Above: Rosemary Kuptana (center), former president of the Inuit Circumpolar Council, discusses the importance of including Indigenous Knowledge in Arctic educational programs as well as training in the Inuit language. Posing with Rosemary are Willy Østreng, Norwegian Scientific Academy for Polar Research and Nadine Fabbi, Co-Chair of the workshop and Managing Director of the Canadian Studies Center.
Toward Arctic Futures is a 30-minute film featuring the insights of four of the participants from the Center’s One Arctic April workshop including the former head of the Inuit Circumpolar Council, current president of the Aleut association, and Canada’s former senior Arctic official. The video offers insights into what education in and about the Arctic means and the importance of Indigenous Knowledge and language training. More …
In April 2016 the Arctic and International Relations Initiative (supported by six U.S. Department of Education Title VI National Resource Centers) and the International Policy Institute (funded by a grant from the Carnegie Corporation of New York) – both housed in the Henry M. Jackson School of International Studies at the University of Washington – hosted a two-day workshop at the Wilson Center in Washington, D.C. titled “One Arctic.” The event was held in collaboration with Trent University, Ontario and the World Policy Institute, New York.
Toward Arctic Futures is a 30-minute film featuring the insights of four of the workshop’s speakers. The video offers refreshing insights into the challenges that lay ahead for the people living in the Arctic, and what Arctic change means for the rest of the world. Rosemarie Kuptana, former president of the Inuit Circumpolar Council, and Jim Gamble, executive director of Aleut International Association, offer indigenous perspectives. They are followed in conversation with Susan Harper, Canada’s Senior Arctic Official at the Arctic Council, and David Kennedy, Senior Arctic Advisor at the National Oceanic and Atmospheric Administration. This film was made possible by funding from the Jackson School’s International Policy Institute.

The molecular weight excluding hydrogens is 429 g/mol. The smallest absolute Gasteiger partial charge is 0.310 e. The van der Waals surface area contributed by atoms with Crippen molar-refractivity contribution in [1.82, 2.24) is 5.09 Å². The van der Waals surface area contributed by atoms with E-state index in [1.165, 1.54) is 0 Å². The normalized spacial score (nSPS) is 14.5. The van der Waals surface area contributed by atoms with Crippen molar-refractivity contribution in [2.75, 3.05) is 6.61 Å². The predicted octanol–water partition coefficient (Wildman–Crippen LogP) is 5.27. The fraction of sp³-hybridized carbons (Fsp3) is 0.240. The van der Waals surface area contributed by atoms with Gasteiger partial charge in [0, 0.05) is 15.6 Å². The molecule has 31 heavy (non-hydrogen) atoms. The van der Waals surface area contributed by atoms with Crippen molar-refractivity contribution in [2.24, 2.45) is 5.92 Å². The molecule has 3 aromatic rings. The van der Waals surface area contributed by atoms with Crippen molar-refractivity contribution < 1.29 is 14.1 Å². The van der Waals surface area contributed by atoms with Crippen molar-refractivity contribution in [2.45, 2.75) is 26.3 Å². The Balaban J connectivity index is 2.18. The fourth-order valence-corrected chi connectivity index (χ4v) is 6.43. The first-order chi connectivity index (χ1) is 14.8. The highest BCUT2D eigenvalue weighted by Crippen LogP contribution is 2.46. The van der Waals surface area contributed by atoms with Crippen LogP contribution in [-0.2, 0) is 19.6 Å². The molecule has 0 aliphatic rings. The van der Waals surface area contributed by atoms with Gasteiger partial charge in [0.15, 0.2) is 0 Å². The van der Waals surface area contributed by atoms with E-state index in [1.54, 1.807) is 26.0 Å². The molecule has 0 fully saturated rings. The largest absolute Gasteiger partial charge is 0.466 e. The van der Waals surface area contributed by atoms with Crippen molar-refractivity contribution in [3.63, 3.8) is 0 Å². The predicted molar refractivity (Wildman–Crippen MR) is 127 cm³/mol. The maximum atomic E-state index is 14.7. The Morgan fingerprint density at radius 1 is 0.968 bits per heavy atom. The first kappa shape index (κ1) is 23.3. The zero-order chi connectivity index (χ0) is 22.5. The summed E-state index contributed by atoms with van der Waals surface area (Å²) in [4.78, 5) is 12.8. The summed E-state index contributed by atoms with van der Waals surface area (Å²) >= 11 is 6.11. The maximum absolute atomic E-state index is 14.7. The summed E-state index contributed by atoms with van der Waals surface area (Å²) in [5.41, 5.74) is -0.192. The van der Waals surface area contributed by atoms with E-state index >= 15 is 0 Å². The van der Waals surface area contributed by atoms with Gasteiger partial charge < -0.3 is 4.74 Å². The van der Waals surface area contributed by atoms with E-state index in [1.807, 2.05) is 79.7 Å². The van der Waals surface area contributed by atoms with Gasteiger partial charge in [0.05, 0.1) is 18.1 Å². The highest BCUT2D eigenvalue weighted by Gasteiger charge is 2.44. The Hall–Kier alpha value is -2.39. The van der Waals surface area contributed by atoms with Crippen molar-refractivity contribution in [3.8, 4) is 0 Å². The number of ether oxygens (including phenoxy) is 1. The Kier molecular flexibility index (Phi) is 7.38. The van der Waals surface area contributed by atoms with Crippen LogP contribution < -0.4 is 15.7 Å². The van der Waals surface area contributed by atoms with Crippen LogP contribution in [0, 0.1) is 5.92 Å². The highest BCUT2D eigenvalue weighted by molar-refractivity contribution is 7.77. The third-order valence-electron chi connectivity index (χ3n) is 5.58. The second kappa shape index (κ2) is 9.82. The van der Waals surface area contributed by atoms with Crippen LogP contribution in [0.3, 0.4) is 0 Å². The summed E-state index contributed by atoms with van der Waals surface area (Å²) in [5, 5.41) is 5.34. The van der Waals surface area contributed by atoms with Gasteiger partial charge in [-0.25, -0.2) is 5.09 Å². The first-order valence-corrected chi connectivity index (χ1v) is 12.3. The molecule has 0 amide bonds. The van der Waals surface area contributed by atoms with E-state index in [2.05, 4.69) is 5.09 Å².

At the workshop over 50 scholars, practitioners and government representatives, as well as seven International Policy Institute Arctic Fellows (UW students conducting policy research on the Arctic), discussed the 20-year anniversary of the founding of the Arctic Council, the current U.S. Chairmanship, and the considerable global attention afforded the the Arctic today. For a short report of the workshop see: http://www.worldpolicy.org/blog/2016/05/05/one-arctic-agenda
Watch Toward Arctic Futures here:
At Trent University, the School for the Study of Canada is the key sponsor of the workshop with funding provided by a grant from the Social Science and Humanities Research Council of Canada. Sponsors at the University of Washington include the Henry M. Jackson School of International Studies; the U.S. Department of Education Title VI National Resource Centers in the Jackson School: the Canadian Studies Center, the Center for Global Studies, the Ellison Center for Russian, East European and Central Asian Studies, the Center for West European Studies, and the East Asia Center; the Jackson School’s International Policy Institute (funded by a grant from Carnegie Corporation of New York); the University of Washington’s Future of Ice initiative; and the Global Business Center in the Michael G. Foster School of Business. At the World Policy Institute, New York City, Arctic in Context is the key sponsor. The Polar Initiative at the Woodrow Wilson International Center for Scholars is the host for the workshop. Trent University’s Frost Centre for Canadian Studies and Indigenous Studies and Western Washington University’s Canadian American Studies Centre has also contributed.